The Internet Blacklist Legislation would require service providers to limit access to a blacklist of sites that the attorney general or a court has deemed to be infringing. PIPA explicitly mentions DNS blocking as the technique to block sites. The latest version of SOPA requires only “the least burdensome, technically feasible, and reasonable means designed to prevent access by its subscribers located within the United States to the foreign infringing site that is subject to the order” but also that “Such actions shall be taken as expeditiously as possible." But, realistically, the consensus is that DNS blocking, in spite of its tendency to fracture the Internet geographically, is the technique ISPs are most likely to use.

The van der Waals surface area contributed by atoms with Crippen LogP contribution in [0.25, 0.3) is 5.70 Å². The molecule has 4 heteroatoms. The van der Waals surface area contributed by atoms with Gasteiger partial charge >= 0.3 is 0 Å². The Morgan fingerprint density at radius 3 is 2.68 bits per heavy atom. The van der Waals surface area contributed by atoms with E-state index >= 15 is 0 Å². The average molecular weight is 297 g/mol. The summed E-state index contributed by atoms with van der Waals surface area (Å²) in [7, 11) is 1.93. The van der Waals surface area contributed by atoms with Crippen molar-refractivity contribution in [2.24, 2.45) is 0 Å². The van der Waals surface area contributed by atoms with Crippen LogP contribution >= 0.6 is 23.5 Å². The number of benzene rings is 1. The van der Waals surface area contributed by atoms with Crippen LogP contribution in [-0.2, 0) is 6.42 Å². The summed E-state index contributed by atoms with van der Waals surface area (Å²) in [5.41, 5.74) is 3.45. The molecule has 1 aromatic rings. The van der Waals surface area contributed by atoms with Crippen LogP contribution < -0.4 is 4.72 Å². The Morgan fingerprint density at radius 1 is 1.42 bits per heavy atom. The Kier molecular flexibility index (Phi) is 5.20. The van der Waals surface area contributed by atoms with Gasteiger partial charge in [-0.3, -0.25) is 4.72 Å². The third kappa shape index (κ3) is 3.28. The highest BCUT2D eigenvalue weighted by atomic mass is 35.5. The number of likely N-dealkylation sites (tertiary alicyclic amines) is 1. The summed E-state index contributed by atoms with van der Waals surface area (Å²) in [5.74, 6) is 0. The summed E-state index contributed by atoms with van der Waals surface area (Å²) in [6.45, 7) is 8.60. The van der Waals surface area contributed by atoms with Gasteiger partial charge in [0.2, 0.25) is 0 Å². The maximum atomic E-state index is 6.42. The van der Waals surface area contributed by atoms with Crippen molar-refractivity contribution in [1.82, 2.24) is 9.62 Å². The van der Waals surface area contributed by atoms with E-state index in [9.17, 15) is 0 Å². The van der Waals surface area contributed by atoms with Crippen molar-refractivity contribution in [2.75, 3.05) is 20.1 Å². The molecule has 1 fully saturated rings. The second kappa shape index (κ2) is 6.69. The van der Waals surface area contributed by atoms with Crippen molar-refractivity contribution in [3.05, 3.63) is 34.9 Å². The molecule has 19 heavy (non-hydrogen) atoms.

Under the Internet Blacklist Legislation search engines would be required to remove blacklisted sites from their results. PIPA uses the term "information location tools", which refers to section 512(d) of the DMCA. SOPA refers to "Internet search engines", and requires them to "prevent the serving, in response to a query, of a direct hypertext link" to a blacklisted site.
Today, a group of 83 prominent Internet inventors and engineers sent an open letter to members of the United States Congress, stating their opposition to the SOPA and PIPA Internet blacklist bills that are under consideration in the House and Senate respectively.
We, the undersigned, have played various parts in building a network called the Internet. We wrote and debugged the software; we defined the standards and protocols that talk over that network. Many of us invented parts of it. We're just a little proud of the social and economic benefits that our project, the Internet, has brought with it.